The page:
Efficiency first, electrification second, regional ambition for aviation and shipping third

Speech to Informal Council of EU Environment Ministers by Jos Dings, executive director, Transport & Environment

Amsterdam, 14 April 2016

Thank you Madam President for the invitation and for organising this very timely and relevant event.

I represent Transport & Environment, a Brussels-based environmental group specialising in sustainable transport, with 50 member organisations in 27 countries across this beautiful continent.

This summer the European Commission will roll out a strategy for low-carbon transport and I’m sure they are listening carefully to what we all have to say in this event.

This strategy is needed; transport accounts for 28% of greenhouse gas emissions and a third of our energy use, and, most critically, it is responsible for half of Europe’s energy import bill.

Many member states today have stressed the need for transport to contribute a fair share towards the -30% reduction target for sectors outside the ETS in the so-called ‘effort sharing decision’. And many have said that Europe can play a key role in helping them achieve these targets by presenting an ambitious strategy for low-carbon transport.

Apart from that, there is an urgent need for Europe to restore credibility too in the field of transport regulation, after the Dieselgate affair that has been raging for seven months now.

EU policies should follow the following principles: Efficiency first, electrification second, regional ambition for aviation and shipping third.

Efficiency: all vehicles need to become much more energy efficient.

On cars Europe has made a useful start with a law limiting average CO2 emissions from new cars to 95 grammes of CO2 per kilometre – almost 4 litres per 100km – in 2021. Unfortunately this law currently works better on paper than in real life. Manufacturers have found so many loopholes in the test that in real life, new cars in 2021 will still use almost 6 litres per 100km, not 4 – or over 140 g/km of CO2 instead of 95 despite introduction of a new test cycle.

Almost all member states mentioned the need for further standards; that is good but we need to be more specific and say we need them for the year 2025, not later. There should also be a sales quota for ultra-low carbon vehicles along the lines the UK mentioned. And a legal mechanism to ensure that fuel consumption does not just fail in the test, but also when you and I drive these vehicles.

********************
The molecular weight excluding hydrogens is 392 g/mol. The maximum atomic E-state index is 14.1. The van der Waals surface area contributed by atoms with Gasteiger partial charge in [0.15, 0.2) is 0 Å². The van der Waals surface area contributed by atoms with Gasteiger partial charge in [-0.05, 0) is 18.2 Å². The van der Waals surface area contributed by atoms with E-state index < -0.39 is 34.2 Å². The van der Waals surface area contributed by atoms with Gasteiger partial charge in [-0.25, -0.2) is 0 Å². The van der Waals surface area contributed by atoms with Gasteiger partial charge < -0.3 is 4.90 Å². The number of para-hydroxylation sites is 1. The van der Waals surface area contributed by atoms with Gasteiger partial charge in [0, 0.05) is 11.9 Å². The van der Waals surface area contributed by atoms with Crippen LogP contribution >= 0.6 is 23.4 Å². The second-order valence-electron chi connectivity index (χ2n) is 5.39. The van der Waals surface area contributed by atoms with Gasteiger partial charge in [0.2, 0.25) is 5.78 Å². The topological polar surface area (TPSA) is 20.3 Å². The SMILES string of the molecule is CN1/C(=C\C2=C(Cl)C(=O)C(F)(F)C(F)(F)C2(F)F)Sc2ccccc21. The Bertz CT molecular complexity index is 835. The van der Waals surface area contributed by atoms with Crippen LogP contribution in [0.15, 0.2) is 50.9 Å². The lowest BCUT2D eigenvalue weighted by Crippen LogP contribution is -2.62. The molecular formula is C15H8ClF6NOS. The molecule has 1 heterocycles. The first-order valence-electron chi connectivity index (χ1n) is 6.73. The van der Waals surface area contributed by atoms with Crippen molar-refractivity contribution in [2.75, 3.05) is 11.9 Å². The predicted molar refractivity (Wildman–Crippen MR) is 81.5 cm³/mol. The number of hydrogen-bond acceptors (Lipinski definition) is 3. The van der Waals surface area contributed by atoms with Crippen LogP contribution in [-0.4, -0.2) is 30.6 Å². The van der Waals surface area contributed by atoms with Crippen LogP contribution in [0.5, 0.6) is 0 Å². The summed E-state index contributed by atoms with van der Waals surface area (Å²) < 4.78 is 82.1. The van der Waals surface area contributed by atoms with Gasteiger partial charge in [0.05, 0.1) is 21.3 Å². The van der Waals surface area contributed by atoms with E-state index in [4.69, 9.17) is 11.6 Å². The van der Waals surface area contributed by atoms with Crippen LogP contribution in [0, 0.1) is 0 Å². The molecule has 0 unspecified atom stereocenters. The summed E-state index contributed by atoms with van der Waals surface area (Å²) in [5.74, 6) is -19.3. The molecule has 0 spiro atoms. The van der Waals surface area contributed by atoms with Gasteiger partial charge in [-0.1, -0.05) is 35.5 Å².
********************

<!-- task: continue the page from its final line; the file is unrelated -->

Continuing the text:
On trucks, Europe is seriously lagging behind. Fuel efficiency of trucks has been stagnant for 20 years as the leaflet on your desk shows. If we do not act, trucks will contribute 40% to transport CO2 emissions in 2030. The US, China and Japan already have CO2 standards for trucks. We haven’t done anything yet. We need CO2 standards now, also to remain a global standard maker, not a standard taker.

And we need to ensure that transport electrifies and so becomes part of the clean electricity revolution. Over the past seven years the price of solar power dropped by 85%; of wind power by 60%, of batteries by 70%. Big further drops are foreseen. Other parts of the world are moving fast. We should stimulate all forms of transport that run on electricity, from electric bikes, cars, as well as trains. All these markets are still very fragmented though. Europe needs to create a true internal market for them as seamless as that for cars, petrol and diesel.

We need to urgently change our policy on biofuels, from quantity to quality. The latest scientific evidence, laid down in the Globiom report for the European Commission, shows that most current biofuels used in Europe are worse for the climate than fossil fuels. Biodiesel is on average 80% worse than fossil diesel. These fuels are a problem not a solution. We need a policy U-turn. We can only give clear signals to investors in better biofuels if we are prepared to end all forms of support – including the zero-counting of emissions – for bad biofuels.  

Regional ambition for aviation and shipping

Finally, tomorrow you will discuss the two elephants in the room: aviation and shipping. They escaped obligations in the Paris deal, an unacceptable omission. ICAO and IMO are talking about measures, but without exception these are insufficiently ambitious; and moreover, often these talks have only started because Europe acted first. ICAO’s CO2 standard is too weak to deliver, while the market-based measure for aviation would never have made it onto the agenda without Europe putting planes in the emissions trading system in the first place. Europe's monitoring reporting and verification scheme is also prompting action on global shipping emissions.

Europe needs to keep up this helpful pressure by going beyond what is agreed globally. Only then is there a perspective for change and for a fair contribution from these two elephants in the room.

Ladies and gentlemen, we need efficiency first, electrification second, regional ambition for aviation and shipping third.

Thank you for your attention.

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